‘Thale’ is about two friends, working in a crime scene cleaning service, who stumble upon a hidden basement at one of the locations they have been hired to clean. Within they find a lab of sorts, and a beautiful young woman who is unable to speak – and is most certainly more than she appears to be. The result is a rather unique horror film with fantasy elements; one that thrives on atmosphere for the first hour or so, building a genuine level of suspense and mystery. It is an intriguing story, one that is slow to build but never boring. There is certainly a lot under the surface.

The only real issue I had was that there is narration throughout that tries a bit too hard to add depth to the story, both narratively and thematically, without much success. Mainly because the exposition within would benefit more from a ‘show don’t tell’ approach – and also because the actual narrative comes off as so simple that many of the themes expressed through the narration have nothing to do with what we have actually been shown.

This isn’t too big of an issue really, and I can’t fault it for trying to give more meaning to the story, but had it executed on some of the ideas it alludes to under the surface than maybe this wouldn’t have been an issue at all – especially if it had been a half hour longer, and explored the fantasy element in more detail.

Still, the performances are very good and – given its very low budget – so are the effects and overall production. It certainly has its flaws, but it still warrants a recommendation.

Oct. 2nd: ‘Pontypool’ (dir. Bruce McDonald)

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‘Pontypool’ is a mostly lean – though often convoluted – and creative horror film that builds slowly and contains just the right dash of humor. It is at times essentially ‘Welcome to Night Vale’ in film form.

It stars Stephen McHattie as an ex-shock jock who has reached a point in his career where he is stuck doing an early morning radio gig in a small Canadian town. He is quick to try to cause a stir, but his producer reminds him that the listeners just want to know the weather. As the morning slowly passes by the station begins to get weird reports of people, herds of people, swarming the streets. Whats seems to them to initially be a joke begins to turn into a life or death emergency situation where a virus is infecting the town, keeping the workers at the studio locked indoors, trying to figure out how it all started.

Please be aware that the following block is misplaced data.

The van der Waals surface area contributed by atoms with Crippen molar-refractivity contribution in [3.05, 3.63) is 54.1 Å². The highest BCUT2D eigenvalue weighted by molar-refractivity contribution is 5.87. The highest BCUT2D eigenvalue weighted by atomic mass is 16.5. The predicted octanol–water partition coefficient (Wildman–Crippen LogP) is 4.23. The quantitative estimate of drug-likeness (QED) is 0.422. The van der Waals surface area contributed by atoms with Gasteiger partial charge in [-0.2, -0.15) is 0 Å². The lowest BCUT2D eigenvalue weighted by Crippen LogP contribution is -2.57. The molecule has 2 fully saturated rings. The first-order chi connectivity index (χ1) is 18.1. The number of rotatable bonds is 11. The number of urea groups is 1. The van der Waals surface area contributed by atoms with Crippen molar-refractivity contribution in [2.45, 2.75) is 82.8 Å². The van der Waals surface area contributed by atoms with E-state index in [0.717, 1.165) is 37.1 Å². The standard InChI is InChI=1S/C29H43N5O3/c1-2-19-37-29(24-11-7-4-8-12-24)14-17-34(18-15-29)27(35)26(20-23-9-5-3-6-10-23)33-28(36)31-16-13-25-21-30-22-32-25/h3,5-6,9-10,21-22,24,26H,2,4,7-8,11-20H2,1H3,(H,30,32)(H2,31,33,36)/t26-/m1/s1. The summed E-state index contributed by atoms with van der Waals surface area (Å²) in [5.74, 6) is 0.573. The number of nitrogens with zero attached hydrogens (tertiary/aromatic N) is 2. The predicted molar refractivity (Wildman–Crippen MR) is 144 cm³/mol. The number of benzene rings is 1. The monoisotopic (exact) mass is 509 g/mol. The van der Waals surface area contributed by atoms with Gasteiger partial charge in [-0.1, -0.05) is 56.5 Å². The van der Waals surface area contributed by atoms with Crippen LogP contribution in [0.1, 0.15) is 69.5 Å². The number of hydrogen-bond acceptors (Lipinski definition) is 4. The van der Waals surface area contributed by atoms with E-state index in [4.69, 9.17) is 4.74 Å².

This isn’t the scariest horror film you will ever see, neither is it the most suspenseful – yet the development of the story, the unraveling mystery and the urgency of the performances make it an absorbing viewing experience. Things do start to get a little convoluted as we begin to better understand how the “virus” infecting people is being spread. The film seems to be making it up as it goes, and ironically it can’t seem to think of the rights words to explain what is actually happening.

But it does managed to create an interesting subtext on how language has been simplified and diminished by gossip, social websites and the media. It would also probably benefit from multiple viewings. But for now, I recommend you at least watch it once.

Oct. 3rd: ‘Pumpkinhead’ (dir. Stan Winston)

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‘Pumpkinhead’ is a creepy, cliche and cheesy as hell horror film about revenge, that manages to overcome all its faults with its brilliant creature design, a great central performance, and an emotional core that gives all the supernatural violence some resonance. The result isn’t a masterpiece – by any stretch – but it is a damn near perfect horror film for Halloween/October – especially with its eerie supernatural aesthetics.

The film stars Lance Henriksen as Ed Harley, a single father raising his son on a farm in the south. One day a group of teens (including a few blondes and a douchey “bad boy”) arrive in town. Their destination? A cabin in the woods…of course. On their way they encounter Harley at a local store he owns, which accidentally results in his son being killed by one of the teens in a dirt bike accident. The group heads for the cabin, fearing the repercussions, while Harley tracks down a creepy old lady who, according to local legend, can summon a demon-like creature to avenge the wrong doing done to a man.

From there we get a rather unoriginal creature feature – as the demon, called Pumpkinhead, hunts down the group of teens one by one. What kept this interesting, for me, was the structure of the events of the film and the development of Henriksen’s character. Henriksen is a great actor, and the bond that is built between him and his son, and the emotions he displays as he struggles with his son’s death and the revenge he seeks, manages to ground the film and gives it enough of an emotional relevancy to excuse the cheesiness of the supernatural horror elements – and some truly shitty dialogue.

On top of that are the great spooky horror aesthetics and atmosphere – moody lighting, fog…pumpkins – as well as the awesome design of the Pumpkinhead by special effects legend Stan Winston (‘Aliens’, ‘Terminator’) – who actually directed the film. It all adds up to an above average horror flick that I recommend everyone watch this October.